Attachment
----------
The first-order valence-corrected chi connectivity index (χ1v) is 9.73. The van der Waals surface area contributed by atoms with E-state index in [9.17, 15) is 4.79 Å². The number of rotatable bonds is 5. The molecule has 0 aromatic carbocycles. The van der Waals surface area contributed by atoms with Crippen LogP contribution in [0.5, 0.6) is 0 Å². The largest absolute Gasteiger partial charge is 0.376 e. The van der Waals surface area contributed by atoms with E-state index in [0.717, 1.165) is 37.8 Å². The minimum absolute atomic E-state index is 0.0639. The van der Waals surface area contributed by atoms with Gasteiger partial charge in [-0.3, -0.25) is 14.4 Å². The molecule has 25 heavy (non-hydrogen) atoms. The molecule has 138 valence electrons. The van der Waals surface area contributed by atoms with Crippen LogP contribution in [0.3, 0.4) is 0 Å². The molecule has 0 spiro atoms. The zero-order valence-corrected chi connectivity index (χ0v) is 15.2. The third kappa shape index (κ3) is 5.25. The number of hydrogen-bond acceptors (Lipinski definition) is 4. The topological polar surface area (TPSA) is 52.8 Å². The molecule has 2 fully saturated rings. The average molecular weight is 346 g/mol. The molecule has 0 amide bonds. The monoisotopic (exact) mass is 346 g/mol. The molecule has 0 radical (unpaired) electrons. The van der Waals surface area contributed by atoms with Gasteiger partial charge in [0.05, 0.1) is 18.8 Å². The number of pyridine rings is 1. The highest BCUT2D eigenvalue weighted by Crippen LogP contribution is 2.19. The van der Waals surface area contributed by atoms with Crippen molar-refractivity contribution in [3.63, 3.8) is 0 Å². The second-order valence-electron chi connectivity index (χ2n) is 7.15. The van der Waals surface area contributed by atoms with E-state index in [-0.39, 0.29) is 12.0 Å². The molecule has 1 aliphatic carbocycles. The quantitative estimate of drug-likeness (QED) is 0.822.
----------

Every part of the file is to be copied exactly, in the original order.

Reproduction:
The first-order valence-corrected chi connectivity index (χ1v) is 9.73. The van der Waals surface area contributed by atoms with E-state index in [9.17, 15) is 4.79 Å². The number of rotatable bonds is 5. The molecule has 0 aromatic carbocycles. The van der Waals surface area contributed by atoms with Crippen LogP contribution in [0.5, 0.6) is 0 Å². The largest absolute Gasteiger partial charge is 0.376 e. The van der Waals surface area contributed by atoms with E-state index in [0.717, 1.165) is 37.8 Å². The minimum absolute atomic E-state index is 0.0639. The van der Waals surface area contributed by atoms with Gasteiger partial charge in [-0.3, -0.25) is 14.4 Å². The molecule has 25 heavy (non-hydrogen) atoms. The molecule has 138 valence electrons. The van der Waals surface area contributed by atoms with Crippen LogP contribution in [0.3, 0.4) is 0 Å². The molecule has 0 spiro atoms. The zero-order valence-corrected chi connectivity index (χ0v) is 15.2. The third kappa shape index (κ3) is 5.25. The number of hydrogen-bond acceptors (Lipinski definition) is 4. The topological polar surface area (TPSA) is 52.8 Å². The molecule has 2 fully saturated rings. The average molecular weight is 346 g/mol. The molecule has 0 amide bonds. The monoisotopic (exact) mass is 346 g/mol. The molecule has 0 radical (unpaired) electrons. The van der Waals surface area contributed by atoms with Gasteiger partial charge in [0.05, 0.1) is 18.8 Å². The number of pyridine rings is 1. The highest BCUT2D eigenvalue weighted by Crippen LogP contribution is 2.19. The van der Waals surface area contributed by atoms with Crippen molar-refractivity contribution in [3.63, 3.8) is 0 Å². The second-order valence-electron chi connectivity index (χ2n) is 7.15. The van der Waals surface area contributed by atoms with E-state index in [-0.39, 0.29) is 12.0 Å². The molecule has 1 aliphatic carbocycles. The quantitative estimate of drug-likeness (QED) is 0.822.